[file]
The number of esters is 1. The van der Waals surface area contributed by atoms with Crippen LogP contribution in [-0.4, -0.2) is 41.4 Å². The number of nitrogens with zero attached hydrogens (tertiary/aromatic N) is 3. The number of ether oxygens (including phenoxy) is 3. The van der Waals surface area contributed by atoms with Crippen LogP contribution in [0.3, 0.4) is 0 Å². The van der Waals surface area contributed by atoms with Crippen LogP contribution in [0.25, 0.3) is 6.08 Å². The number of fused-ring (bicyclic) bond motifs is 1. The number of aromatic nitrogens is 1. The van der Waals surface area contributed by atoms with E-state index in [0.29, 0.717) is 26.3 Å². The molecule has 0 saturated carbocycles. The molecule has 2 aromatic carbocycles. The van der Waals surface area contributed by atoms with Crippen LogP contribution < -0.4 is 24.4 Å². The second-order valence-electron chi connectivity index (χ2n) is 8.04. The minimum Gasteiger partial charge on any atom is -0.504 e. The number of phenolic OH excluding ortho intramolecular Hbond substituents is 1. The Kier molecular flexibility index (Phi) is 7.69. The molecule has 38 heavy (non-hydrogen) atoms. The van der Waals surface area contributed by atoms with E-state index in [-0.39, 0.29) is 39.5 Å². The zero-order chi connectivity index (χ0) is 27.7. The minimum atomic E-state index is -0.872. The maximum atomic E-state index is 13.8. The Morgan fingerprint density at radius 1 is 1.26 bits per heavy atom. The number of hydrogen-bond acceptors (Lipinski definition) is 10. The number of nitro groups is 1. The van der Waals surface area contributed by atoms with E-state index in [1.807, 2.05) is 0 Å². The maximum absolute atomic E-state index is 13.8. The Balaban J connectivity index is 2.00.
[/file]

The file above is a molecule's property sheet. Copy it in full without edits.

The number of esters is 1. The van der Waals surface area contributed by atoms with Crippen LogP contribution in [-0.4, -0.2) is 41.4 Å². The number of nitrogens with zero attached hydrogens (tertiary/aromatic N) is 3. The number of ether oxygens (including phenoxy) is 3. The van der Waals surface area contributed by atoms with Crippen LogP contribution in [0.3, 0.4) is 0 Å². The van der Waals surface area contributed by atoms with Crippen LogP contribution in [0.25, 0.3) is 6.08 Å². The number of fused-ring (bicyclic) bond motifs is 1. The number of aromatic nitrogens is 1. The van der Waals surface area contributed by atoms with E-state index in [0.29, 0.717) is 26.3 Å². The molecule has 0 saturated carbocycles. The molecule has 2 aromatic carbocycles. The van der Waals surface area contributed by atoms with Crippen LogP contribution < -0.4 is 24.4 Å². The second-order valence-electron chi connectivity index (χ2n) is 8.04. The minimum Gasteiger partial charge on any atom is -0.504 e. The number of phenolic OH excluding ortho intramolecular Hbond substituents is 1. The Kier molecular flexibility index (Phi) is 7.69. The molecule has 38 heavy (non-hydrogen) atoms. The van der Waals surface area contributed by atoms with E-state index in [-0.39, 0.29) is 39.5 Å². The zero-order chi connectivity index (χ0) is 27.7. The minimum atomic E-state index is -0.872. The maximum atomic E-state index is 13.8. The Morgan fingerprint density at radius 1 is 1.26 bits per heavy atom. The number of hydrogen-bond acceptors (Lipinski definition) is 10. The number of nitro groups is 1. The van der Waals surface area contributed by atoms with E-state index in [1.807, 2.05) is 0 Å². The maximum absolute atomic E-state index is 13.8. The Balaban J connectivity index is 2.00.